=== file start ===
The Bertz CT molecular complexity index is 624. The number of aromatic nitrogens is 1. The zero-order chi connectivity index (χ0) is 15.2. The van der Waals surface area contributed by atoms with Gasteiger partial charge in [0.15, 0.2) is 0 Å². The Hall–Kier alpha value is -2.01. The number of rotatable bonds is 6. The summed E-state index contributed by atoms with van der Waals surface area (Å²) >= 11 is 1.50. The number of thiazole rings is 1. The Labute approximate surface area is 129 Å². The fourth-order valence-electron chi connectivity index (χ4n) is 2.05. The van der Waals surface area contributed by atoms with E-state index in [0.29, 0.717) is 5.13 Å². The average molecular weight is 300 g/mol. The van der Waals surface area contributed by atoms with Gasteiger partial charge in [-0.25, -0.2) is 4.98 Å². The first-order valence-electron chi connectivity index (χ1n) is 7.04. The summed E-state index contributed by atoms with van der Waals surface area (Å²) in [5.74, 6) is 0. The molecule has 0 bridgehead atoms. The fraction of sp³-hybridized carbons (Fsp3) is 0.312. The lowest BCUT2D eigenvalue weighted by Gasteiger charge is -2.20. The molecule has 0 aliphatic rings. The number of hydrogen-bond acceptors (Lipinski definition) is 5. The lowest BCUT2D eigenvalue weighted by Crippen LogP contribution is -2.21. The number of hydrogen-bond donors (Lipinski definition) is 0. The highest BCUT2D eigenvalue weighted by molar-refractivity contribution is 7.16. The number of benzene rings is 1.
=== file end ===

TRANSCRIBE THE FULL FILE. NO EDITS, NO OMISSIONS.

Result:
The Bertz CT molecular complexity index is 624. The number of aromatic nitrogens is 1. The zero-order chi connectivity index (χ0) is 15.2. The van der Waals surface area contributed by atoms with Gasteiger partial charge in [0.15, 0.2) is 0 Å². The Hall–Kier alpha value is -2.01. The number of rotatable bonds is 6. The summed E-state index contributed by atoms with van der Waals surface area (Å²) >= 11 is 1.50. The number of thiazole rings is 1. The Labute approximate surface area is 129 Å². The fourth-order valence-electron chi connectivity index (χ4n) is 2.05. The van der Waals surface area contributed by atoms with E-state index in [0.29, 0.717) is 5.13 Å². The average molecular weight is 300 g/mol. The van der Waals surface area contributed by atoms with Gasteiger partial charge in [-0.25, -0.2) is 4.98 Å². The first-order valence-electron chi connectivity index (χ1n) is 7.04. The summed E-state index contributed by atoms with van der Waals surface area (Å²) in [5.74, 6) is 0. The molecule has 0 bridgehead atoms. The fraction of sp³-hybridized carbons (Fsp3) is 0.312. The lowest BCUT2D eigenvalue weighted by Gasteiger charge is -2.20. The molecule has 0 aliphatic rings. The number of hydrogen-bond acceptors (Lipinski definition) is 5. The lowest BCUT2D eigenvalue weighted by Crippen LogP contribution is -2.21. The number of hydrogen-bond donors (Lipinski definition) is 0. The highest BCUT2D eigenvalue weighted by molar-refractivity contribution is 7.16. The number of benzene rings is 1.